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Barbary Slave: A Swashbuckling Romance in historical fiction

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A swashbuckling romance set in a historical time. The first sentence sets the tone for the swashbuckling fun to come: “The late afternoon sun made a white splendor of the city that lay sprawled across the low, sloping sands of the African coast.” You’ll be drawn into an exciting world of pirates, harem beauties, sword fights and ships at sea. Barbary Slave is fun. After be A swashbuckling romance set in a historical time. The first sentence sets the tone for the swashbuckling fun to come: “The late afternoon sun made a white splendor of the city that lay sprawled across the low, sloping sands of the African coast.” You’ll be drawn into an exciting world of pirates, harem beauties, sword fights and ships at sea. Barbary Slave is fun. After being captured by pirates, Stephen Fletcher is enslaved and given the daunting task of protecting the queen and the other girls in the harem. But the queen, Marlani Chamiprak, lusts after Fletcher. She taunts him, forces him to watch her and the other harem girls bathing, fanning the flames of his strong desire. Meanwhile, Fletcher plots his escape after learning there may be American frigates off the coast of Tripoli. Knowing that cavorting with Marlani or any of the girls will mean certain death, Fletcher is careful to keep his boiling passion in check. But then an enslaved American girl named Eve Doremus is brought into the harem and Fletcher falls for her voluptuous charms. Intent on securing freedom for them both, Fletcher plans carefully for the day he can strike back and win their freedom. With enough action to counter-balance the sinewy romance and harem intrigue, the plot boils over at times before gasping toward its conclusion. This was a great old paperback to read, and it lives up to its cover blurb: “Passion and Plunder Rule a Pagan Land!” The great Gardner Fox wrote Barbary Slave under the Kevin Matthews pseudonym. - Thomas McNulty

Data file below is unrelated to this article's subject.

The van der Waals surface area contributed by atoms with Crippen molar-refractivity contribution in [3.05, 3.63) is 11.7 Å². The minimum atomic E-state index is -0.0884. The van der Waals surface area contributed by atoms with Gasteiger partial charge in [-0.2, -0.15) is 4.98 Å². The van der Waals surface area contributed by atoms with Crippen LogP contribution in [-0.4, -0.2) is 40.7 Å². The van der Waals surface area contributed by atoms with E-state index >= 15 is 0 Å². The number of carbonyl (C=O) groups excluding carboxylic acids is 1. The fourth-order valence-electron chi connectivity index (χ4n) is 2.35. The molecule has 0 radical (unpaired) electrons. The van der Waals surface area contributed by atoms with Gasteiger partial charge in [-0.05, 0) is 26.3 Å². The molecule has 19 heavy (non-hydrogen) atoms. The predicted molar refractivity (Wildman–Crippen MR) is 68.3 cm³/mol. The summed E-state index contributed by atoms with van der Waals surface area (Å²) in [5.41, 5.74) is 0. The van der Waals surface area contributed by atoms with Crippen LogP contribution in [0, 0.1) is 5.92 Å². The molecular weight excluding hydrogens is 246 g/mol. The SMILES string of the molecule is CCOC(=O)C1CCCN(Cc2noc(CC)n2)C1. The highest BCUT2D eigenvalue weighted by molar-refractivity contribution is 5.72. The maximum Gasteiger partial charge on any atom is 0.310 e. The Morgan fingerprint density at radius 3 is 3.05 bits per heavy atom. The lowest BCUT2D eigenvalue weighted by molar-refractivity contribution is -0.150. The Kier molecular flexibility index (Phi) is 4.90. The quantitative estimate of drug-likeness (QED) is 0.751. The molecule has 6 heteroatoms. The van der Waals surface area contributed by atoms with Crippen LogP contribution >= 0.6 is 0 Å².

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A swashbuckling romance set in a historical time. The first sentence sets the tone for the swashbuckling fun to come: “The late afternoon sun made a white splendor of the city that lay sprawled across the low, sloping sands of the African coast.” You’ll be drawn into an exciting world of pirates, harem beauties, sword fights and ships at sea. Barbary Slave is fun. After be A swashbuckling romance set in a historical time. The first sentence sets the tone for the swashbuckling fun to come: “The late afternoon sun made a white splendor of the city that lay sprawled across the low, sloping sands of the African coast.” You’ll be drawn into an exciting world of pirates, harem beauties, sword fights and ships at sea. Barbary Slave is fun. After being captured by pirates, Stephen Fletcher is enslaved and given the daunting task of protecting the queen and the other girls in the harem. But the queen, Marlani Chamiprak, lusts after Fletcher. She taunts him, forces him to watch her and the other harem girls bathing, fanning the flames of his strong desire. Meanwhile, Fletcher plots his escape after learning there may be American frigates off the coast of Tripoli. Knowing that cavorting with Marlani or any of the girls will mean certain death, Fletcher is careful to keep his boiling passion in check. But then an enslaved American girl named Eve Doremus is brought into the harem and Fletcher falls for her voluptuous charms. Intent on securing freedom for them both, Fletcher plans carefully for the day he can strike back and win their freedom. With enough action to counter-balance the sinewy romance and harem intrigue, the plot boils over at times before gasping toward its conclusion. This was a great old paperback to read, and it lives up to its cover blurb: “Passion and Plunder Rule a Pagan Land!” The great Gardner Fox wrote Barbary Slave under the Kevin Matthews pseudonym. - Thomas McNulty

30 review for Barbary Slave: A Swashbuckling Romance in historical fiction

  1. 5 out of 5

    Phil